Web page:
After a brief review of the work of the Society for the Phenomenology of Religious Experience, this concise presentation will introduce one of our operating concepts, which is the idea of connection between religious experience, logic, and reasoning. I begin with establishing an empirical distinction between an interpretation of experience as religious experience, and the forms of religious experience which include originary self-giving intuitions. These types of intuitions ground ontological validities, i.e., metaphysical assumptions about the nature of reality (cf. Flood, The Truth Within, 2013; Louchakova-Schwartz, “Alienic Spiritualities,” 2020 forthcoming). At the same time, it has been established that many forms of logic are essentially grounded in metaphysics (see e.g. Zalta, Logic and Metaphysics, 2005; Rush, The Metaphysics of Logic, 2014; cf. Kripke’s “semantic worlds”). Husserl (cf. Lotze) believed that intensional contents of acts of consciousness have a close connection with the concept of ontological validity. The first observations of the metaphysical vector in logic and predication go back to Aristotle’s Posterior Analytics and Metaphysics (see e.g., Cobb-Stevens, “Aristotelian Themes”, 2002; Lewis, “Predication”, 2011; Sokolowski, “Aristotole and Husserl,” 2012). In recent studies, many argue that thr realistic metaphysics at the roots of logic must not be limited to the metaphysics of observable objects, but include non-observable objects (e.g., in physics), absences, abstract objects, or non-objects and relationships (see e.g., Sellars,”The Lever”, 1981; Zalta, Intensional Logic, 1988; Merlo, “Logic of grounding”, 2020, etc.). Insofar as the structure of thinking corresponds to the structure of the world, the forceful bracketing out of metaphysical intuitions of any kind, and in particular, of a religious kind, ends up in creating ruptures in our picture of the world, and consequently, in reasoning, and even in logic per se.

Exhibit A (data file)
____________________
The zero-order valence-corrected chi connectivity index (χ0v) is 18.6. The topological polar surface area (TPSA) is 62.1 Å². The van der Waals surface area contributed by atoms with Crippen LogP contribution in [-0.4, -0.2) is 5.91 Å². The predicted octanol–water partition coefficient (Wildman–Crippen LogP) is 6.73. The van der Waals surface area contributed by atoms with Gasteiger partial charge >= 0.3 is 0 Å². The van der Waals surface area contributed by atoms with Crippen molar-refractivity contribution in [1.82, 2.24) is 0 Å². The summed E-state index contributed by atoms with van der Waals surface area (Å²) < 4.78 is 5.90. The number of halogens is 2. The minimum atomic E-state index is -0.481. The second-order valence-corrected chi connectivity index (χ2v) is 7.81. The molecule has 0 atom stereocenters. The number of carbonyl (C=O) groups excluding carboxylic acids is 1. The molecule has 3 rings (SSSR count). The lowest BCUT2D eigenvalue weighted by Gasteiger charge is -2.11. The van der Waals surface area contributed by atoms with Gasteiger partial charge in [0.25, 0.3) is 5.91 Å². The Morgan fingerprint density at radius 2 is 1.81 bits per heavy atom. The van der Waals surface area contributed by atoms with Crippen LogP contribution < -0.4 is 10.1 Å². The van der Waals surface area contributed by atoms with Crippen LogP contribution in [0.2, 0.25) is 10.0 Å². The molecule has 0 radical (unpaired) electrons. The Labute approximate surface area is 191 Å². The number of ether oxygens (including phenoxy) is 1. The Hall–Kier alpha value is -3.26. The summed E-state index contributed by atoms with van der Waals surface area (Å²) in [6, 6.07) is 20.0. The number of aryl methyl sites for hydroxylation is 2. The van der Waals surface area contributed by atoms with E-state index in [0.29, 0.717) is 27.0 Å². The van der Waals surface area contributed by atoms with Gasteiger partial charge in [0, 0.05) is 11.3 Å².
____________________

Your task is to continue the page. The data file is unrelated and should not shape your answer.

Of course, this rather lengthy set of assumptions is semi-hypothetical; each step in the argument requires detailed proofs. However, we can adopt it as a working hypothesis, and with this in mind, take a look at the situation of pandemics. I will present data showing that even though pandemics are the main factor shaping societies and histories, medicine and science pay them remarkably little attention. No attention has been given to the ways plagues relate to the consciousness of afflicted societies (Huremović, “Pandemics,” 2019). In the current COVID19 pandemics, the rate of the death toll per current year (1 mln.) is astoundingly the same as that of the medieval “black death” plague; there is no adequate or full information about the spread of the virus (https://ourworldindata.org/coronavirus), and the countries with the highest scientific output (US, India, China, from https://www.natureindex.com/annual-tables/2020/country/) do not have control over the spread (“bend the curve” criterion). In this situation, it appears correct to suggest that we are facing a crisis of reason which the current pandemics only brings to visibility.
In history, societies deal with rapidly spreading pandemics at first with great interest, horror, and panic, and then, as soon as infection begins to subside, with lack of interest, untill the new wave of extinctions is knocking at the door. At present, we are repeating these vicious cycles. In light of Husserl’s early genetic analysis of sciences (Prolegomena, 1913, Ch. 2), one can see that a) our collective reason has failed to come up with what appears to be a logically necessary maxim, that is, a normative proposition which would assert that humanity should not be a subject to massive fatality events due to emergent infectious agents, and b) we discern no ontological region of sciences which would be concerned with the endurance of life per se. As a result, our practical sciences are inefficient, and eidetic and regional (scientific) ontologies are insufficient. The situation with pandemics only highlights how unreasonable we are regarding our own life. We deal with pandemics as a synthetic event, a subject of partisan and nuclear responses—and our analytic, fragmented metaphysics is here foundationally flawed. By contrast, reason rooted in the metaphysical unity of life (available in religious experiencing) may give us a clue to dealing with emergent existential threats.